lonicera periclymenum


From The Collaborative International Dictionary of English v.0.48:

Honeysuckle \Hon"ey*suc`kle\, n. [Cf. AS. hunis[=u]ge privet.
   See Honey, and Suck.] (Bot.)
   One of several species of flowering plants, much admired for
   their beauty, and some for their fragrance.
   [1913 Webster]

   Note: The honeysuckles are properly species of the genus
         Lonicera; as, Lonicera Caprifolium, and {Lonicera
         Japonica}, the commonly cultivated fragrant kinds;
         Lonicera Periclymenum, the fragrant woodbine of
         England; Lonicera grata, the American woodbine, and
         Lonicera sempervirens, the red-flowered trumpet
         honeysuckle. The European fly honeysuckle is {Lonicera
         Xylosteum}; the American, Lonicera ciliata. The
         American Pinxter flower (Azalea nudiflora) is often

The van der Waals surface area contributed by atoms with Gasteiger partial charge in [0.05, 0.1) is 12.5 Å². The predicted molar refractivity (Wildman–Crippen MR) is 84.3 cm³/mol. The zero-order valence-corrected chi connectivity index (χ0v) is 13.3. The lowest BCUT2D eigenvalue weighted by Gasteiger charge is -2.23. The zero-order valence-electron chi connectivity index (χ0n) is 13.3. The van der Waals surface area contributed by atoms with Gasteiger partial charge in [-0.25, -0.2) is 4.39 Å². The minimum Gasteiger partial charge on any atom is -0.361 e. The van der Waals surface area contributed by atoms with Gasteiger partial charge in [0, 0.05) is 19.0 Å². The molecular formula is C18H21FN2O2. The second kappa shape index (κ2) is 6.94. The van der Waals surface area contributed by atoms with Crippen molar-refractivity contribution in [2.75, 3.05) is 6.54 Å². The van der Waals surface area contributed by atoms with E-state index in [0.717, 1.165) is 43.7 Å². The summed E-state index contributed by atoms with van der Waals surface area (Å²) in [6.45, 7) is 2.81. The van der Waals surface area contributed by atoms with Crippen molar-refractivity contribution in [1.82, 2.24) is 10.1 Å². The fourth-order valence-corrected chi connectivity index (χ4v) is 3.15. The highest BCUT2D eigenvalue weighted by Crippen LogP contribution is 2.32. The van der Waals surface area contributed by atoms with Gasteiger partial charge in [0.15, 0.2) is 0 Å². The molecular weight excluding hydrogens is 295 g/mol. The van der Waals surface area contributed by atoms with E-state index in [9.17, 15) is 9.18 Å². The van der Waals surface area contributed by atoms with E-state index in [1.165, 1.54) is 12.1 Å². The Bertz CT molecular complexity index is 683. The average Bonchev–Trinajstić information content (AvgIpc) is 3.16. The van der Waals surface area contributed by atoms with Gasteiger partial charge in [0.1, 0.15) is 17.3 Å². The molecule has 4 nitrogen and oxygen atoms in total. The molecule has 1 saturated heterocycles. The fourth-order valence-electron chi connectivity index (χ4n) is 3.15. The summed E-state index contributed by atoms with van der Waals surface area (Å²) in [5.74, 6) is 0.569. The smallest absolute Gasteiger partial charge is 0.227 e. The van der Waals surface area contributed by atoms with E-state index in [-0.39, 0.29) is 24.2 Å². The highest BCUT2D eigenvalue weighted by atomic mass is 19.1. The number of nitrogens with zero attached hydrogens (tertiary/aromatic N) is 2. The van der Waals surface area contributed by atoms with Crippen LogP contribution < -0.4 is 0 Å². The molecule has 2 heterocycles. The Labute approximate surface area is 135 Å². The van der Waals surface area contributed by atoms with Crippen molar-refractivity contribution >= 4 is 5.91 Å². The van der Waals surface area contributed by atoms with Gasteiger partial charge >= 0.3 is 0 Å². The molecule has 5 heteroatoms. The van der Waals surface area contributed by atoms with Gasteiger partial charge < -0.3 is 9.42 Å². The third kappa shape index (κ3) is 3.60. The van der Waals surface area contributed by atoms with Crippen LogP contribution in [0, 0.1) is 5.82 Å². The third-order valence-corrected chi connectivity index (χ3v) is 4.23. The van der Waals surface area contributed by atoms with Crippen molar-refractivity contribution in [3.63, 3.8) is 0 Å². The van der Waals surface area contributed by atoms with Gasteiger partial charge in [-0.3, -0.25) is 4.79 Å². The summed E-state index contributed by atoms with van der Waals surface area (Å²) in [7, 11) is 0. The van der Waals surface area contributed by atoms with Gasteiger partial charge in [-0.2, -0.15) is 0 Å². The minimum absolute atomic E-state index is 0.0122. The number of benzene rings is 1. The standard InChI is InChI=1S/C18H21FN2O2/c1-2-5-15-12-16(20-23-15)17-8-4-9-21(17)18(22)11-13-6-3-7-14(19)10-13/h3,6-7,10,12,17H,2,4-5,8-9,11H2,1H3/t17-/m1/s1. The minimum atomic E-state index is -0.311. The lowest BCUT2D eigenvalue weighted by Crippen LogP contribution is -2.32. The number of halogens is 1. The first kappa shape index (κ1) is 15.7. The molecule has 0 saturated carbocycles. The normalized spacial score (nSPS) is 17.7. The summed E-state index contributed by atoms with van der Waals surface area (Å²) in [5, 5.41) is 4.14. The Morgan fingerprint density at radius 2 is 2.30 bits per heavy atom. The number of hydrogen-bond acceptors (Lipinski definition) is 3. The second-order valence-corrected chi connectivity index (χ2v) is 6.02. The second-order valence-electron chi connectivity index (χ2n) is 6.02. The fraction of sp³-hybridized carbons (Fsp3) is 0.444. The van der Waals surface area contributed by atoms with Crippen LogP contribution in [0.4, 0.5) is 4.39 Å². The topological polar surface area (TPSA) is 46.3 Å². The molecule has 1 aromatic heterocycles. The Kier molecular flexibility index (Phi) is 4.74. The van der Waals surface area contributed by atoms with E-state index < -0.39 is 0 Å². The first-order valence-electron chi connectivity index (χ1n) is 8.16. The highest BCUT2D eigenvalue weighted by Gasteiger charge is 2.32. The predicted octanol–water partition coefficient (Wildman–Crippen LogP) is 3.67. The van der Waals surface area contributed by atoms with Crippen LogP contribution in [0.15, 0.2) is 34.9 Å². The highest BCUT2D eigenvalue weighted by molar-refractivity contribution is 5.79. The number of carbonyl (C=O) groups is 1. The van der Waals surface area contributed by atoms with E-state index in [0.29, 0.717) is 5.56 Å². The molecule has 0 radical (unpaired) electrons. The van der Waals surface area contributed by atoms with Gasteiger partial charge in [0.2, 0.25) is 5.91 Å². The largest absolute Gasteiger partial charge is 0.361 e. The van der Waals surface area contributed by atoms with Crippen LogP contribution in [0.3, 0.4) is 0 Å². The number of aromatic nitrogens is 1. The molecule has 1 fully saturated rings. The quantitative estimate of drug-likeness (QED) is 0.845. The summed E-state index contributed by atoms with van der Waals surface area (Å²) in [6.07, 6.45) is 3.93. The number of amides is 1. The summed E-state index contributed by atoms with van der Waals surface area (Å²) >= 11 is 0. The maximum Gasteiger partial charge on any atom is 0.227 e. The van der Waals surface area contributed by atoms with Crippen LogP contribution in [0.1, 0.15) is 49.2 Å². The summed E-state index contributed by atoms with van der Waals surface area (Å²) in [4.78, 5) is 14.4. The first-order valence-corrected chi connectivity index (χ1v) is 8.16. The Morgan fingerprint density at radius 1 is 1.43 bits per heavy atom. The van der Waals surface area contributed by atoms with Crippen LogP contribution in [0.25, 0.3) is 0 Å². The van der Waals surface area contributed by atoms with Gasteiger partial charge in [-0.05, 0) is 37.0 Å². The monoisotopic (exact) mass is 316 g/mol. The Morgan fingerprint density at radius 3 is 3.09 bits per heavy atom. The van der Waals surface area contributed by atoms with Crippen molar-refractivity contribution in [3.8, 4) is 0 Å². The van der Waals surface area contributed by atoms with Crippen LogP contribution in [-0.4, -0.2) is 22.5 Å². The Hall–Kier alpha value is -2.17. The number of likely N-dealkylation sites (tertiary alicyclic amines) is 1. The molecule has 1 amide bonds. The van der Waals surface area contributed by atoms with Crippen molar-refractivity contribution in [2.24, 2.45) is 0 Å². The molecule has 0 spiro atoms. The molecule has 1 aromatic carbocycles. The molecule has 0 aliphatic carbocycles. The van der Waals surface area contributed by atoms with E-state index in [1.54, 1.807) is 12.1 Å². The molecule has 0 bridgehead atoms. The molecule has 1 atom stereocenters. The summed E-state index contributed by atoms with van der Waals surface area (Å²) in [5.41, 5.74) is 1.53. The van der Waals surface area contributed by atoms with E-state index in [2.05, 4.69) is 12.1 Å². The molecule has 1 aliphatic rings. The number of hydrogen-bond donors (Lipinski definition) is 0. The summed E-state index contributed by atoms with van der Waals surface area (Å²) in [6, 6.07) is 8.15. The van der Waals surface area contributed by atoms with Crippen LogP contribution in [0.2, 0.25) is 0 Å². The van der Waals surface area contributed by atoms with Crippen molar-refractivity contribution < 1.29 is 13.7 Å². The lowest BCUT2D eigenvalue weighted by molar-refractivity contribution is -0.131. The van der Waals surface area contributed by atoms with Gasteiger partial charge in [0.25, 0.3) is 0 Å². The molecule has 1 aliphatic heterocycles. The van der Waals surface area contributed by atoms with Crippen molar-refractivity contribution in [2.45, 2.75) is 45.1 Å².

called honeysuckle, or false honeysuckle. The name
         Australian honeysuckle is applied to one or more
         trees of the genus Banksia. See French honeysuckle,
         under French.
         [1913 Webster]
.

From The Collaborative International Dictionary of English v.0.48:

Lonicera \Lonicera\ n.
   A genus of vines including the woodbine, {Lonicera
   periclymenum}.

   Syn: genus Lonicera.
        [WordNet 1.5]
.

From The Collaborative International Dictionary of English v.0.48:

Woodbine \Wood"bine`\, n. [AS. wudubind black ivy; -- so named
   as binding about trees. See Wood, and Bind, v. t.] (Bot.)
   (a) A climbing plant having flowers of great fragrance
       (Lonicera Periclymenum); the honeysuckle.
   (b) The Virginia creeper. See Virginia creeper, under
       Virginia. [Local, U. S.]
       [1913 Webster]

             Beatrice, who even now
             Is couched in the woodbine coverture. --Shak.
       [1913 Webster]
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